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Nets, Wizards meet in battle of former Thunder teammates

Russell Westbrook leads Washington against Kevin Durant and Brooklyn, with James Harden sidelined by a thigh contusion.

Steve Aschburner

Steve Aschburner

Russell Westbrook will face the new-look Nets for the first time on Sunday.

At this point in the long, illustrious NBA careers of Kevin Durant, James Harden and Russell Westbrook, we’ve seen every possible combination of the three future Hall of Famers play out.

So far, it’s been like pulling on a slot machine and seeing the cherries, bars and bells line up rather randomly.

The latest iteration of the trio — Durant and Harden in Brooklyn, Westbrook in Washington — would have played out Sunday night (7 p.m. ET, NBA TV), when the Nets and Wizards meet at D.C.’s Capitol One Arena. But Harden is out with a left thigh contusion.

It would have been the first time, aside from All-Star Games, that all three were on the court together in a legit NBA game in nearly five years. Since April 3, 2016, to be exact, a 118-110 Houston victory when Harden’s Rockets were settling into an eighth seed while Durant and Westbrook were in OKC futilely chasing the 73-9 Golden State Warriors.

Durant did hit the jackpot twice after that, winning championships with the pedigreed Warriors in 2017 and 2018 after making one of the league’s most opportunistic — some would say mercenary — moves ever. Joining Steph Curry, Klay Thompson, Draymond Green, coach Steve Kerr and the league’s most committed front office made Finals success more of a foregone conclusion than a competitive question those two years (and only injuries may have derailed a third).

As teammates, though, the trio and then a couple of tandems still haven’t won it all. The bandit has given back smaller payouts — 27 total All-Star selections, 25 All-NBA berths, 12 scoring titles, three assist titles, four All-Star MVPs and one regular-season MVP for each of them.

As teammates, the trio was together for three years in OKC, reaching the Finals against Miami in 2012. Then Harden was off to Houston, when the Thunder flinched on the prospect of paying three maximum-salary contracts. That left Durant and Westbrook to twice get the Thunder to the West finals over the next four years.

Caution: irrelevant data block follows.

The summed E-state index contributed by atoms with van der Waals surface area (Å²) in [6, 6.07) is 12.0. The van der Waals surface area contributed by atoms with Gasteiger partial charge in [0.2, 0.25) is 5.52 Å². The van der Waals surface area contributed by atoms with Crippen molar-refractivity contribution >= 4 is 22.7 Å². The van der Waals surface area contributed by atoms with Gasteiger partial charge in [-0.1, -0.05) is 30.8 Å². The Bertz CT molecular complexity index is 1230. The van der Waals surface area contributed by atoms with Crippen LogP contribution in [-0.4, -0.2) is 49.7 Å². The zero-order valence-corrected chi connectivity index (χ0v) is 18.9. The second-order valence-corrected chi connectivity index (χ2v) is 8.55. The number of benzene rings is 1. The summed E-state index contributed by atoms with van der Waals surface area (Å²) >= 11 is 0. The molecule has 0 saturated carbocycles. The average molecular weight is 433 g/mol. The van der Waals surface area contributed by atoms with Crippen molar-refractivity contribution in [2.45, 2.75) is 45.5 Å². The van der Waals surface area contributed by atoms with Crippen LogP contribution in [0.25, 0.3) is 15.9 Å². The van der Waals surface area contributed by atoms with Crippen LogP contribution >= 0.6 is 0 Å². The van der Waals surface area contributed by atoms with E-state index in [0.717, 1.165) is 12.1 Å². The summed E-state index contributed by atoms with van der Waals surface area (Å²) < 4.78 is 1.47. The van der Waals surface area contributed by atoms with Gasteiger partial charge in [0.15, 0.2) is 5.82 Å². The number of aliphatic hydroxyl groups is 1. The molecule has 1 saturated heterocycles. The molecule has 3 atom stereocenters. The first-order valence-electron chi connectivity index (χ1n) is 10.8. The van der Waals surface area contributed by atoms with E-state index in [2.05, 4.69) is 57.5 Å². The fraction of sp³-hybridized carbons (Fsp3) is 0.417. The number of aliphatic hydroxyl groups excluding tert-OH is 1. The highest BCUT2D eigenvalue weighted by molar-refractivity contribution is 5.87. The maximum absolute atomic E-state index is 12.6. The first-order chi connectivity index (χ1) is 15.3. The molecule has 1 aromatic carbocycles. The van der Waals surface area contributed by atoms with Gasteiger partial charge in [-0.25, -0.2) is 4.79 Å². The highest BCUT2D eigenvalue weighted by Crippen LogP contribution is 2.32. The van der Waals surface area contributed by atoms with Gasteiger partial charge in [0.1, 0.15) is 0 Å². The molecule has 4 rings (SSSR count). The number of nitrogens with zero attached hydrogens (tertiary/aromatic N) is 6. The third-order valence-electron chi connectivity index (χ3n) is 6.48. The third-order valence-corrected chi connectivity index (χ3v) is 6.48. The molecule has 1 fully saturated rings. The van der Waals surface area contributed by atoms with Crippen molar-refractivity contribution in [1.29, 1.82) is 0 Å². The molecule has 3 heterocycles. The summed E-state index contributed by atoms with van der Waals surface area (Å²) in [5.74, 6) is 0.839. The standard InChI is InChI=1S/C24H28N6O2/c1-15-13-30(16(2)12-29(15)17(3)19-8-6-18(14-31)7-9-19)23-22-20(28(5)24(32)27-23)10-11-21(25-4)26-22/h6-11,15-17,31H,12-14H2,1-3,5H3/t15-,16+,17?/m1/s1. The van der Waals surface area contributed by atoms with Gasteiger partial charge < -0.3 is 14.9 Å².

Harden led the Rockets that far once, establishing himself as the franchise player few saw when he understudied the other two in OKC. During their time together, Harden started only seven of 220 games, averaging 12.7 points, 3.4 rebounds and 2.5 assists. He was voted the league’s Sixth Man Award in 2012. But since he left, his production has ballooned to 29.5 ppg, 6.0 rpg and 7.8 apg.

For three seasons — 2016-17 to 2018-19 — they were scattered, each on a different team. Westbrook racked up the most loyalty points in fans’ eyes, sticking 11 years with the Thunder as another All-Star, Paul George, came and went. Six days after George was traded to the Clippers in July 2019, Westbrook sought and got a trade, too — joining Harden in Houston.

The results were mixed. The Rockets finished 44-28 in the pandemic-interrupted season, with Harden averaging 34.3 points to Westbrook’s 27.2. But they got bounced in five games in the West semifinals against the Lakers, with the pair combining for 12 fewer points in the series than in the regular season. They had 61 assists but 44 turnovers in the five games. (And by the way, they never played against Durant, who was out last season rehabbing from right Achilles surgery.)